Heather McCalla is an artist living and working in Richmond, Virginia. Originally from San Diego, California, McCalla studied furniture design and woodworking while attending San Diego State University. She obtained her BA in Applied Design in 2006, and worked as a finish carpenter and independent designer for three years before moving to Wisconsin in 2010. McCalla received her MFA from the University of Wisconsin – Madison in 2013 where she subsequently lectured in the furniture design and woodworking department. She moved to Richmond, Virginia in 2014 to become a Fountainhead Fellow in the Department of Craft and Material Studies at Virginia Commonwealth University.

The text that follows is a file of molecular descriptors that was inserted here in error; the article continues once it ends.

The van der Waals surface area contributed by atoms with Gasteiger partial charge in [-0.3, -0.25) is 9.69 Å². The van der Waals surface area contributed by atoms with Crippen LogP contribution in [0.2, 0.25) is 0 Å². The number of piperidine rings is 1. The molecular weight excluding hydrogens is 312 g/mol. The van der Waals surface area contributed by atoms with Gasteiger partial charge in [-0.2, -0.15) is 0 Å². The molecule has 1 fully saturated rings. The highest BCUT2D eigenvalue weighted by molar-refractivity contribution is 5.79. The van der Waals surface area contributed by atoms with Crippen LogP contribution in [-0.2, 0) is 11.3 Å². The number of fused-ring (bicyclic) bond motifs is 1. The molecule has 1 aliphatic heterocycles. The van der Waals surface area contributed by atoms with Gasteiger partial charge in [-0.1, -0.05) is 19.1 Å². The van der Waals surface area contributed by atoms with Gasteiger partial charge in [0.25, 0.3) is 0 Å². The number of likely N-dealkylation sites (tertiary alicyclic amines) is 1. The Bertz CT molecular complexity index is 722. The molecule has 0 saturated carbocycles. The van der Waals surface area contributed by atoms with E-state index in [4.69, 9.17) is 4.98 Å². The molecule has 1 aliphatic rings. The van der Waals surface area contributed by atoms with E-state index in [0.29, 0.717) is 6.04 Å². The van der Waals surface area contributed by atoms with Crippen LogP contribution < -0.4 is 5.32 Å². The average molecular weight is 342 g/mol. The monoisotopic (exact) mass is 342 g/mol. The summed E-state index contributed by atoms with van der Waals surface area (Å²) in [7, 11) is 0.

Her current body of work explores the complex feelings and relationships associated with home and family. By utilizing recognizable domestic objects, architectural forms, and outmoded construction techniques in her sculptures, she attempts to exploit the connection to the human body that is inherent in these systems. Our familiarity with these objects and their potential functionality creates a visceral connection. They surround us on a daily basis, supporting our bodies and shielding us from the outside world. Their purpose is to provide comfort, and because of this they have the ability to elicit certain associations and feelings. When the functionality of these structures has failed or been subverted, they then have the potential to elicit a wholly different response. The comfortable becomes the unsettling; the recognizable becomes the unfamiliar. This reversal challenges our perceptions and allows us the opportunity to reexamine the rituals, relationships, and meaning that occur within the domestic environment.